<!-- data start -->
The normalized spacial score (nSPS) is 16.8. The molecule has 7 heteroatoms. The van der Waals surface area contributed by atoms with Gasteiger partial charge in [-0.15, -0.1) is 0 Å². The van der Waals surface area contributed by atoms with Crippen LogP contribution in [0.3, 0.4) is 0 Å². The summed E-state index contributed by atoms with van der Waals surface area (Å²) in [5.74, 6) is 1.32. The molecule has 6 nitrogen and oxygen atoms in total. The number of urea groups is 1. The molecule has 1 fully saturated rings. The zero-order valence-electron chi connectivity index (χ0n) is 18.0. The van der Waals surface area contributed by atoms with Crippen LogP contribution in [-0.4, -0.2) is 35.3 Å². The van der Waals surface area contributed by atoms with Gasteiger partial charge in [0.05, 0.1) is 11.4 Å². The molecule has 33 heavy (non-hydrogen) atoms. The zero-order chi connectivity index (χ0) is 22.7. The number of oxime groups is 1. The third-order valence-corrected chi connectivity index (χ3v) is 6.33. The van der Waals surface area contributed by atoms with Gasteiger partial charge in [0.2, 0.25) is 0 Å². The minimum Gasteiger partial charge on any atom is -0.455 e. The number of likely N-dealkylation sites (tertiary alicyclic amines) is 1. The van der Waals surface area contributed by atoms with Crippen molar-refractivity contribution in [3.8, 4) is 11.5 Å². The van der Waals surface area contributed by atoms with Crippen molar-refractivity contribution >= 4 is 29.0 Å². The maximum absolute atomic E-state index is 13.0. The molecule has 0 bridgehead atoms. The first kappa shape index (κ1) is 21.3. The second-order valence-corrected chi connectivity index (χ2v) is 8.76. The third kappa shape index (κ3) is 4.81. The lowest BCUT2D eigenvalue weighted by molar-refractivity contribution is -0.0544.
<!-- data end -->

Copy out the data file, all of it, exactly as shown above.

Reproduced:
The normalized spacial score (nSPS) is 16.8. The molecule has 7 heteroatoms. The van der Waals surface area contributed by atoms with Gasteiger partial charge in [-0.15, -0.1) is 0 Å². The van der Waals surface area contributed by atoms with Crippen LogP contribution in [0.3, 0.4) is 0 Å². The summed E-state index contributed by atoms with van der Waals surface area (Å²) in [5.74, 6) is 1.32. The molecule has 6 nitrogen and oxygen atoms in total. The number of urea groups is 1. The molecule has 1 fully saturated rings. The zero-order valence-electron chi connectivity index (χ0n) is 18.0. The van der Waals surface area contributed by atoms with Crippen LogP contribution in [-0.4, -0.2) is 35.3 Å². The van der Waals surface area contributed by atoms with Gasteiger partial charge in [0.05, 0.1) is 11.4 Å². The molecule has 33 heavy (non-hydrogen) atoms. The zero-order chi connectivity index (χ0) is 22.7. The number of oxime groups is 1. The third-order valence-corrected chi connectivity index (χ3v) is 6.33. The van der Waals surface area contributed by atoms with Gasteiger partial charge in [0.2, 0.25) is 0 Å². The minimum Gasteiger partial charge on any atom is -0.455 e. The number of likely N-dealkylation sites (tertiary alicyclic amines) is 1. The van der Waals surface area contributed by atoms with Crippen molar-refractivity contribution in [3.8, 4) is 11.5 Å². The van der Waals surface area contributed by atoms with Crippen molar-refractivity contribution >= 4 is 29.0 Å². The maximum absolute atomic E-state index is 13.0. The molecule has 0 bridgehead atoms. The first kappa shape index (κ1) is 21.3. The second-order valence-corrected chi connectivity index (χ2v) is 8.76. The third kappa shape index (κ3) is 4.81. The lowest BCUT2D eigenvalue weighted by molar-refractivity contribution is -0.0544.